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About imaginemore

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    Hive Mind Larvae
  1. We have contacted the local department for Rehabilitative and Vocational services and talked with them at length. They said they can start helping her this coming summer, but most of their programs would require her to stay overnight at the training dorms for 2 weeks at a time or more. I'm uncomfortable with those kinds of overnight stays in a group environment where we don't know the supervisors or the other attendees. She's very naive despite our attempts to teach her basic self-advocacy and get her just a bit street smart (without shocking or scaring her) and is easily manipulated. They also provide driving programs but you can't be eligible for them until you're 19 so she's 2 years away from that. She's not in a vocational program. That's just the name for the easier diploma track. The local school has a culinary arts one but she won't be eligible until 11th grade. We plan to try that in 11th or 12th grade for her. Odds are she would fail out again (it's made for average kids), but I'd like to at least give it a try and she's willing.
  2. Right?! I'm ready to complain too but my husband is always super hesitant to rock the boat.
  3. We live in VA and we did contact the agency in charge of it (I forget at the moment, but it's a long drawn out name). She was in public school and their transition services were basically nonexistent. They offered nothing but focusing on graduation, self-advocacy for her hearing impairment, and they really wanted her to learn how to use a chromebook (which she used to play kindergarten games online rather than do schoolwork). We are in contact with the department of rehabilitative services which is what the school would have connected her with by senior year, but they can't do anything with her until this coming summer (apparently they have to be 11th grade and up).
  4. Thanks! You know, reminding myself that she's mentally only 12-13 is actually super helpful! I just wish legally she wasn't going to be 18 in 10 months 😞 I didn't realize Job Corps could accept students with significant disabilities like that! Hm, that is definitely worth checking out!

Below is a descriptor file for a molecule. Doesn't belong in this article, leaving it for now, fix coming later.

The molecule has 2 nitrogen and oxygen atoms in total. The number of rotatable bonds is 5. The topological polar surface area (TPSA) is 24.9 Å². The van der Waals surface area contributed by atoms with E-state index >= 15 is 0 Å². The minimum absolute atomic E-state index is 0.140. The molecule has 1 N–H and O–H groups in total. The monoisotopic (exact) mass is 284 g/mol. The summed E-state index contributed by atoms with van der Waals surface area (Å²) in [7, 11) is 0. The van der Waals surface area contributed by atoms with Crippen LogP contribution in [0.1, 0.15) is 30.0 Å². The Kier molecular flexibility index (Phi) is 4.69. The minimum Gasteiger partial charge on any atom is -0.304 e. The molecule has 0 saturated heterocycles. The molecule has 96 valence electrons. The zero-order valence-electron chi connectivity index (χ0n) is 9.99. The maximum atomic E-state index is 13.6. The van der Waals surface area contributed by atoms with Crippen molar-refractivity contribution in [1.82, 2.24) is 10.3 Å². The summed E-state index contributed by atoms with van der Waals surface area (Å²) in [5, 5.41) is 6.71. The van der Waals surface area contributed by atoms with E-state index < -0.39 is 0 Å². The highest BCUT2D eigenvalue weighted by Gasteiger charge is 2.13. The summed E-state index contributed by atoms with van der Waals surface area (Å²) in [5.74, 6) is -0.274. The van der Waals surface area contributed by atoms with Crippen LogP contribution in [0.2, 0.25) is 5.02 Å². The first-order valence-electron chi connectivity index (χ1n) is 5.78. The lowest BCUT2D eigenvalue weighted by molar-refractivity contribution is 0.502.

5. My daughter with mild intellectual disability, hearing loss, adhd, etc. is 17 now and I am officially freaking out about transitioning her to adulthood. Right now she's in 10th grade (she was held back in 1st grade when she lived with her birth family before any diagnoses). Currently she is enrolled in Seton Home Study and on track to get some sort of Vocational or Standard diploma there. She's doing 5th grade Science and Religion, Pacemaker's Pre-Algebra (very remedial - she was doing Math U See successfully but started capping out in Zeta so we switched gears), Writing Skills 1 (by Diana Hanbury King), and reading middle school level books and writing adapted book reports or doing multiple choice tests on them (Little Women, Anne of Green Gables, Harry Potter, Misty of Chincoteague, etc.) Some literary concepts definitely go over her head, but she's comprehending them reasonably well and enjoys reading them. She should graduate at 19.5 years old right now. She tried twice to get a Learner's Permit and failed the test both times so we're putting that on hold and maybe have her try again in a few years but we're assuming now that she won't be able to drive. So! What is the next step? Our relationship is strained lately because she feels like we expect too much from her and she acts like it's a personal affront any time we mention her getting a job someday or anything. She wants her own apartment after high school and is adamant about that but has no desire/plan to work really so, um, short of us winning the lottery that's not happening, lol! We're looking to buy a house with a basement apartment with a separate entrance. If we are able to find one, when would be a good age/stage to transition her to living semi-independently in an attached apartment vs a bedroom in the main family home? Also, we started the process for SSI and that has been SLOW. We have tried to start the process for the Medicaid ID Waiver and they haven't called us's been like 2 months of us calling regularly trying to catch someone. Even if she does get SSI it looks like it's a tiny amount, like $500/month, so definitely not enough for her to rent an apartment ever. She wants to be a baker. I think maybe that'd be possible, maybe not. I'd like for her to try at least and our small town community might support her in a home-based endeavor where she baked cakes for people's celebrations, extra treats, etc. I'd have to do all the business end but she could do the cooking just fine. I've also thought she might enjoy working at Subway (cooking...but not totally, lol!) or a pizza restaurant (again, sort of cooking but with a set recipe/repetition), or a coffee shop/bakery but don't know how to get her there. Anyway, what would you prioritize at each age? Where is the magical checklist of things to teach/do/prepare at each age for a teen with intellectual disability? 😛 For example, this year at 17 I should focus on ............ Next year at 18 I should focus on............ After graduation I should focus on............ Also, anyone have great blogs, books, articles, anything that can help me envision what life might look like for her as a young adult with mild ID? I need encouragement and inspiration for sure!